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Market hits $US record

Countryman
Camera IconMarket hits $US record Credit: Countryman

Wool prices broke through the $14 per kilogram mark at auction sales in the eastern states last week as the weekly offering fell to its lowest level for the season, demand from China continued unabated and the US exchange rate fell 0.4 per cent — or about 1USc.

In US dollar terms, the Eastern Market Indicator (EMI) closed the week at a record high of 1503c/kg, which was up 94.3 per cent compared to July last year.

In Australian dollar terms, the indicator has risen 61 per cent since the start of the 2010-11 wool selling season and wool prices are at a post-1988 peak.

The EMI finished up 1.6 per cent to 1420c/kg last week at sales in Sydney and Melbourne, necessitating an extension of the Y axis on AWEX price graphs.

There was no sale held in Fremantle.

The season average EMI finished the week at 1123c/kg, which was up 253c/kg — or almost 30 per cent — from the average at the same time last year.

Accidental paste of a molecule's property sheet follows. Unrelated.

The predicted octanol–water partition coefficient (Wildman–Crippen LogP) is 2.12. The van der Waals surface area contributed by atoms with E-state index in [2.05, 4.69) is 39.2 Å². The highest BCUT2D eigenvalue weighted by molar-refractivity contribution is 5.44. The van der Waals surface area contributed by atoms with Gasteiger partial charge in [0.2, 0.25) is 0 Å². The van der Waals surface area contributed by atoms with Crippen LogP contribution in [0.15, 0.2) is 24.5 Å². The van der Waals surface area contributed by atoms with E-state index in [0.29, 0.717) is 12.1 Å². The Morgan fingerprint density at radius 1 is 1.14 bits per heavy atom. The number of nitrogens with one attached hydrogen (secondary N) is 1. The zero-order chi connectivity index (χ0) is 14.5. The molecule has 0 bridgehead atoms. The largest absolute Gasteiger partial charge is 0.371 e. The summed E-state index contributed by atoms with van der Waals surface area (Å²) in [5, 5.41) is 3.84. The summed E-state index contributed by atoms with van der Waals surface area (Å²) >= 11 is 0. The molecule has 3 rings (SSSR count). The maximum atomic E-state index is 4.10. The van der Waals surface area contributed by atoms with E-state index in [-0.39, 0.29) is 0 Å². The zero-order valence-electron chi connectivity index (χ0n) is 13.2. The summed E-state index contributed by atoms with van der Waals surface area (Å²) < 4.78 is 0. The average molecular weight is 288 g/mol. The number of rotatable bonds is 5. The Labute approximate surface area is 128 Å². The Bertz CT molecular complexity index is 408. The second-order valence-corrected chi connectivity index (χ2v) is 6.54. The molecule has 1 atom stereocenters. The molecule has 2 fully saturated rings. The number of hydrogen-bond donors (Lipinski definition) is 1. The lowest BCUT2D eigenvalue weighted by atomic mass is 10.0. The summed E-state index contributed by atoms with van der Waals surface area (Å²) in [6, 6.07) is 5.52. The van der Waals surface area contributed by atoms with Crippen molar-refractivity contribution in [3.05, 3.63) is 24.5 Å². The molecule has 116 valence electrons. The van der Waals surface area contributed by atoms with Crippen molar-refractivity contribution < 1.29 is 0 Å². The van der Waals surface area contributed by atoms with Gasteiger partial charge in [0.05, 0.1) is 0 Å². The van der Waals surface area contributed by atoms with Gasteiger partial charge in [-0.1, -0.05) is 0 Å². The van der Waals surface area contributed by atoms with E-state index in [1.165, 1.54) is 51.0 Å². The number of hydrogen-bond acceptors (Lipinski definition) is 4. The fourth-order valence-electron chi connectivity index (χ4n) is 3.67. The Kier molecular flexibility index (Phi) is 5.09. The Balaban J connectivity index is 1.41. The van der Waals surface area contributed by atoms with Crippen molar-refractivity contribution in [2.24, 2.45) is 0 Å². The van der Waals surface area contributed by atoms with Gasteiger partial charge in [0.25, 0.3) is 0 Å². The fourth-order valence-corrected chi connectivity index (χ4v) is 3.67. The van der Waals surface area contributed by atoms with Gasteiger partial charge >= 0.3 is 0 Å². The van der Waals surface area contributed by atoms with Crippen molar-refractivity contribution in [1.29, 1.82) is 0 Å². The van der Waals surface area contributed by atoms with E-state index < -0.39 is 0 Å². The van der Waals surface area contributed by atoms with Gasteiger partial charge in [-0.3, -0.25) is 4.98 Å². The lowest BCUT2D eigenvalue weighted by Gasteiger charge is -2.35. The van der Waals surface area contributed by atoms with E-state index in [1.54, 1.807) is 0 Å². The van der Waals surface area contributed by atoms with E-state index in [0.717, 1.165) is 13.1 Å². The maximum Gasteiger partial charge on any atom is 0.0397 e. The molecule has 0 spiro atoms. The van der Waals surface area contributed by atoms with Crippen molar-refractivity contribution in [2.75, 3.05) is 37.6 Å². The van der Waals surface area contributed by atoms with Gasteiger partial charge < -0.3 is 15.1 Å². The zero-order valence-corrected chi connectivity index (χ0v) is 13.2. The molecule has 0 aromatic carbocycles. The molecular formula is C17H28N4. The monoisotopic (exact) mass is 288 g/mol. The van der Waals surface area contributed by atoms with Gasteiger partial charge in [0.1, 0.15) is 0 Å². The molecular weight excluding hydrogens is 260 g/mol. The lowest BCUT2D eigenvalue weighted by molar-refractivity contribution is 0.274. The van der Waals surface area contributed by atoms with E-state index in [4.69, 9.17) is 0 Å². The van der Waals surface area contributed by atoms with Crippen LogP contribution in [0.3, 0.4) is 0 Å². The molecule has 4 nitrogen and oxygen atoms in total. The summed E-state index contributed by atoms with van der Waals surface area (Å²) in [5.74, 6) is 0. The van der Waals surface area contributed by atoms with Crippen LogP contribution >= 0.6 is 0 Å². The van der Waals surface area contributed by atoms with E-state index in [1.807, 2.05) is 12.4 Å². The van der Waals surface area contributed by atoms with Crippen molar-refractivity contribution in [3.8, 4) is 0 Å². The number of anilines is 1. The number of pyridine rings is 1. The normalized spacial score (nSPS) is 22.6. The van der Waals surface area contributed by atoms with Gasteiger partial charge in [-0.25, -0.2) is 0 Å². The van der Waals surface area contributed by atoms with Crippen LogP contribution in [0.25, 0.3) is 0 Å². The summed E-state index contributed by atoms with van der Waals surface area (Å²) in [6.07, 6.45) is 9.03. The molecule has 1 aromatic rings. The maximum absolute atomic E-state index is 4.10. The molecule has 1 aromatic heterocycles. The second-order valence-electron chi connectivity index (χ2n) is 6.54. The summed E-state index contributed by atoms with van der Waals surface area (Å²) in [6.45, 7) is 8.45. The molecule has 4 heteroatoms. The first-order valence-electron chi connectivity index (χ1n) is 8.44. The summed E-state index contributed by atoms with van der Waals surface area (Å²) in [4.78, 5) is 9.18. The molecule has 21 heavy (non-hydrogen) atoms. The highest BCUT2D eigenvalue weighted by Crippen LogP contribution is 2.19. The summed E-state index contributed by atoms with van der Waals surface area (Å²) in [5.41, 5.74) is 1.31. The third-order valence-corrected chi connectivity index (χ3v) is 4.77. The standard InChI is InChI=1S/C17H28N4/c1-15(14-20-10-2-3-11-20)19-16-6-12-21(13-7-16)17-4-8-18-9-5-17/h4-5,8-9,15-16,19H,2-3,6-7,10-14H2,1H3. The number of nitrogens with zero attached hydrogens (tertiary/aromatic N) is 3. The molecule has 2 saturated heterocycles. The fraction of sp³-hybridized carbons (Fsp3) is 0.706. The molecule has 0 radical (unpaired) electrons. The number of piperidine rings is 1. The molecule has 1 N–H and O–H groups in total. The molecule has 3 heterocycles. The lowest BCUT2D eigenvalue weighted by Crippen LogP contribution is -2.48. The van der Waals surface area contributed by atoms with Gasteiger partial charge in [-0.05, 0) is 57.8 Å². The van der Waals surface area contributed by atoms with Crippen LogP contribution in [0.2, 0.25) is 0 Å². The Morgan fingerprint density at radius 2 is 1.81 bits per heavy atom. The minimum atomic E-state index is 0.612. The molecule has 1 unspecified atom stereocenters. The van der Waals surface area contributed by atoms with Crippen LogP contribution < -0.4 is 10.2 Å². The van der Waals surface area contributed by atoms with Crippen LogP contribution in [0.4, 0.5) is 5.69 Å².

Last week 22,821 bales were put under the hammer in the east and 7.6 per cent of the offering was passed in.

Price gains were strongest in the 20 to 23 micron categories, which rose about 40c/kg.

The 19.5 to 23 average micron price guides are now about 50 per cent higher than in January this year.

The 19.5 to 21 micron wool categories also made gains last week, but finer wools eased and trade reports indicated some of the finer offering was made up of shorter wools and weaner wool.

Buyers for China were dominant and there was support from Europe, Taiwan, India and Korea.

Wool sales scheduled for Fremantle, Sydney and Melbourne this week were expected to have 27,206 bales go under the hammer, followed by 22,060 bales rostered for next week’s sales in Sydney and Melbourne.

In other news, the National Council of Wool Selling Brokers of Australia (NCWSBA) is seeking clarification about new regulations governing European Union greasy wool imports.

The council was advised by the International Wool Textile Organisation (IWTO) last week that greasy wool would only be allowed to be imported into the EU by ‘producers’ who were registered and published on the relevant EU website.

NCWSBA executive director Chris Wilcox said these new regulations came into effect on March 1, but the requirement for registration had only just been phased in.

Mr Wilcox said wool was classified under this new regulation as an animal by-product.

But it was not clear if ‘producers’ were the Australian exporters, or actual wool producers themselves.

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